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My bumpy road to becoming Alice

Jan. 2 was a bittersweet day as applications for the 72nd Alice in Dairyland were released. Some women have been mapping a path for this moment with the destination of becoming Alice clear. Others may get spur-of-the-moment inspiration to take the wheel and apply. Perhaps there is a candidate out there who will sit at a fork in the road undecided until applications are due Feb. 4. Regardless of where your starting point is, I want to share the story of my bumpy road to becoming Alice.

 

As many people probably know, I applied twice to become Alice in Dairyland. Holding this position

has been an amazing journey, but becoming Alice wasn’t always on my map of life. When I was a young girl, I was incredibly shy. My home county has a Dairy Princess and Little Miss Squirt Program. The Crawford County Little Miss Squirt is typically an outgoing third or fourth grader who has the honor of assisting the dairy royalty. I only applied because I wanted to wear a shiny tiara and wave in parades. Unfortunately, that meant I had to give a public speech. No matter how hard I tried, I was never brave enough to look at my audience. On the second attempt, I was happy to accept the runner-up position (out of two candidates) because I still got my tiara.

 

Later in life, showing dairy cattle helped drive my love for communications. I took my foot off the brake and learned to answer questions at the Wisconsin State Fair. Fairgoers wanted to know more about my beloved Jerseys and how farmers like my parents provide a safe, wholesome and secure food supply for families. I was gaining speed while unknowingly crafting a future career.

Eventually, I entered the race to become the Crawford County Dairy Princess. Once again, I came in second, but this time, I wasn’t content. The tiara no longer mattered. The chance to widen my horizons personally and professionally pushed me to turn around, seek feedback, and successfully reapply. My life accelerated forward after recording an advertisement for June Dairy Month. Local radio legend Norb Aschom turned to me and said, “You have a voice for broadcast.”

 

I did a few practice laps studying strategic communications and broadcast journalism before entering the fast-paced world of radio and television. Even though I was doing what I loved, I missed the sights, smells and sounds of my family’s dairy farm. It was time to take a turn. In 2017, I took a chance on Alice. I wanted to learn about the industries outside of my dairy farming background so I could become a more effective storyteller for our farmers and processors.

The five-month application process for Alice was like nothing I had ever done. It was time-consuming and challenging, but I enjoyed each assignment because it was a chance for me to think differently. Even after speeding through a full day at work, I was excited to come home, crack open my laptop, and pour fresh ideas onto the screen.

 

I did not leave Brown County as Alice that year, but I think I speak for all of my fellow top candidates when I say we didn’t walk away empty handed. Thanks to the steering committee, we had the chance to witness tours not typically available to the public. We networked with innovators who managed businesses of all types and sizes. As an added bonus, we made a personal connection with members of the selection panel who were with us every step of the way.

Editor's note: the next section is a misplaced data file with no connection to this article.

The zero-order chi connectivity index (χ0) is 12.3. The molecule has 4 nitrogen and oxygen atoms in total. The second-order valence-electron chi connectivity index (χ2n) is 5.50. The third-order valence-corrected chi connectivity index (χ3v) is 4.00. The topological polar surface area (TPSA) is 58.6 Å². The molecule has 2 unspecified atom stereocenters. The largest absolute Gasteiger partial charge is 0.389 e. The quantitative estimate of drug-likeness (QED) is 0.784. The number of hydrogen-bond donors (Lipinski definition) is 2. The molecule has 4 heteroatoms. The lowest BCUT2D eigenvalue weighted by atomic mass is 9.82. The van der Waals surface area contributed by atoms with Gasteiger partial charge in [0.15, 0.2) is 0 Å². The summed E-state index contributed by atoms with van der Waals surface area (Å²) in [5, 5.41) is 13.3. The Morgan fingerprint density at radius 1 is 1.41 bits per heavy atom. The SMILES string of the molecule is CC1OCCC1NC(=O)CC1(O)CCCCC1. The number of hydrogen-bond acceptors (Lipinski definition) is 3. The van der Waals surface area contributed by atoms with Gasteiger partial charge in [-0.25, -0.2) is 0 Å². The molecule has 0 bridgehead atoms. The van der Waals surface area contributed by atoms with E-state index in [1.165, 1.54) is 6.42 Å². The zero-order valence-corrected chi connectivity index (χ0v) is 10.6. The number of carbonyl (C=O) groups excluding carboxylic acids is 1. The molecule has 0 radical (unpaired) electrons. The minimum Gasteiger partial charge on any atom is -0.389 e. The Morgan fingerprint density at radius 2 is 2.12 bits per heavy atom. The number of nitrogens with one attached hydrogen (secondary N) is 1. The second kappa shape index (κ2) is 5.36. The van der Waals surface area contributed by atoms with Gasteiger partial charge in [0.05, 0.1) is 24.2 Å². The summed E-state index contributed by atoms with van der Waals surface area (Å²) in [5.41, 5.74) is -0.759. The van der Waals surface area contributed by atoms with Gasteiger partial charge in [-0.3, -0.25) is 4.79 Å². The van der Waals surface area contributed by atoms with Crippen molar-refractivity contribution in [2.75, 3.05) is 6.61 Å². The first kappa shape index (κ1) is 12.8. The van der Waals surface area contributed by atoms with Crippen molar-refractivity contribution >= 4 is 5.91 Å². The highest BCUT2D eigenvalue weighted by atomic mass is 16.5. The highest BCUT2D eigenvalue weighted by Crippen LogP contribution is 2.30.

Corey Geiger of Hoard’s Dairyman was part of the team choosing the 70th Alice in Dairyland. Anyone who knows Corey understands his passion for sharing the story of agriculture on a local, national and international scale. After finals, I left my career in journalism to manage calf and heifer care on my family’s dairy farm. Corey helped merge my farm life and journalism background with the opportunity to freelance write for Hoard’s. I had never previously written for a print publication, and I learned new skills while on the road gathering stories.

 

With encouragement from family and friends, feedback from the 2017 selection panel, and a fresh vision of my destination, I reapplied. Although I was miles away from my family’s farm, the Adam’s County steering committee made me feel at home. Once again, I was amazed by how much I still had to learn about Wisconsin agriculture, and I was grateful for the chance to explore new territory.

 

It feels like my wheels haven’t stopped turning since they announced my name as Alice on May 19.

There were times when I doubted whether I would reach this place in my life. Now that I am here, it is fun to look back and see how the bumpy road set me on the right path to where I need to be. I cannot say enough for how much each mile has meant to me. While I am not ready to give up the keys, I am thrilled to see who wants to step up next to drive the story of Wisconsin agriculture.

 

Whether you are already on the road to Alice or still unsure of where the journey could take you, my advice is to put your foot down and give it your all. The road may be rough along the way, but those paths can lead to beautiful destinations. Applications are due Feb. 4. I hope you will meet me in Green County for the 72nd Alice in Dairyland Finals May 9-11.

 

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